->IIS by default does not allow a lot of things, even for the administrator, so it is more secure "out of the box". Use the Internet Information Services management console to allow these. In the Properties of the web site, on the Home Directory tab, enable Write. To enable your EXE files to run from the web page, you may need to set Execute Permissions to "scripts and executables".  These permissions are for HTTP access to the site. Additionaly, the permissions on the site are dictated by the file permissions (NTFS permissions) on the c:\inetpub\wwwroot folders. When you enable "anonymous access", IIS uses the "IUSR_computername" user account to impersonate. This account should therefore have Read access to this folder.

"I still do not understand the Windows Authetication system. If it does not promt for a user/pass how does it determine which credentials to use. If I uncheck "anonymous" it warns me the login info will be sent clear text"
-> If Anonymous is enabled, the browser will try to get the pages first without login. When there's an Access Denied, the browser will try to use the Windows user account you're logged in with  at the client PC first. If that also doesn't work, the browser will prompt for credentials. With integrated authentication, the password WILL be encrypted, but with the other methods it will be plain text.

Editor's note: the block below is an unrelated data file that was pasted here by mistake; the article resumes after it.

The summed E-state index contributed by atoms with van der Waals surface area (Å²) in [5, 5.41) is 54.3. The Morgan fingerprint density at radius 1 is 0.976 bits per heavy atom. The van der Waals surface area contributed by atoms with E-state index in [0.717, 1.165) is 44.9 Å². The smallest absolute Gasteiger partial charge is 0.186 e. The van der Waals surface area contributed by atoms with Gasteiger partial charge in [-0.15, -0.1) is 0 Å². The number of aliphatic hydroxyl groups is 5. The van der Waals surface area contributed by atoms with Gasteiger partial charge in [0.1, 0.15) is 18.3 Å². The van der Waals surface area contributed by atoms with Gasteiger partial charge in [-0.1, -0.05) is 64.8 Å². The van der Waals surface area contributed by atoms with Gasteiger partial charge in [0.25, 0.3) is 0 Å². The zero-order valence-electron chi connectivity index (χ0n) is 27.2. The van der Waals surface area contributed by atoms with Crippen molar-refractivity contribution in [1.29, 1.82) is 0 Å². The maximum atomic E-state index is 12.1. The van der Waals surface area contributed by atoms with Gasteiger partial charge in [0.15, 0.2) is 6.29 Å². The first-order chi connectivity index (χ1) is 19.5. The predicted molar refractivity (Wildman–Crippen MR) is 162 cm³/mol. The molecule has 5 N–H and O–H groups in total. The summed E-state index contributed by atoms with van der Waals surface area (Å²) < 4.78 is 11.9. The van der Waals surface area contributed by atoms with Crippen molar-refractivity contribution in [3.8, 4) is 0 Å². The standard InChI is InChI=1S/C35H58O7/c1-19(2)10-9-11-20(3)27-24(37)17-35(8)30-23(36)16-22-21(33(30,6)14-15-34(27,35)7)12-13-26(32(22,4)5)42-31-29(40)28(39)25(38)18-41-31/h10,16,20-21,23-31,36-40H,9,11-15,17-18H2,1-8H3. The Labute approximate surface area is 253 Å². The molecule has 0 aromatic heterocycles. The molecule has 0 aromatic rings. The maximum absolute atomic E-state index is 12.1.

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by:GinEric
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Windows has grown up.  What you're most likely missing is the RSA key pairs, the Certificates as Windows calls them.

If you know Secure Shell, then you know that the ssh requires keys.  If it doesn't find them, it reverts to the login prompt and basic plain text.

Additionally, there are a lot of new features in Windows Server 2003, things like DCOM [Distributed Component Object Model], which means that everything now has to have permissions, users, applications, files, directories, even to launch and run.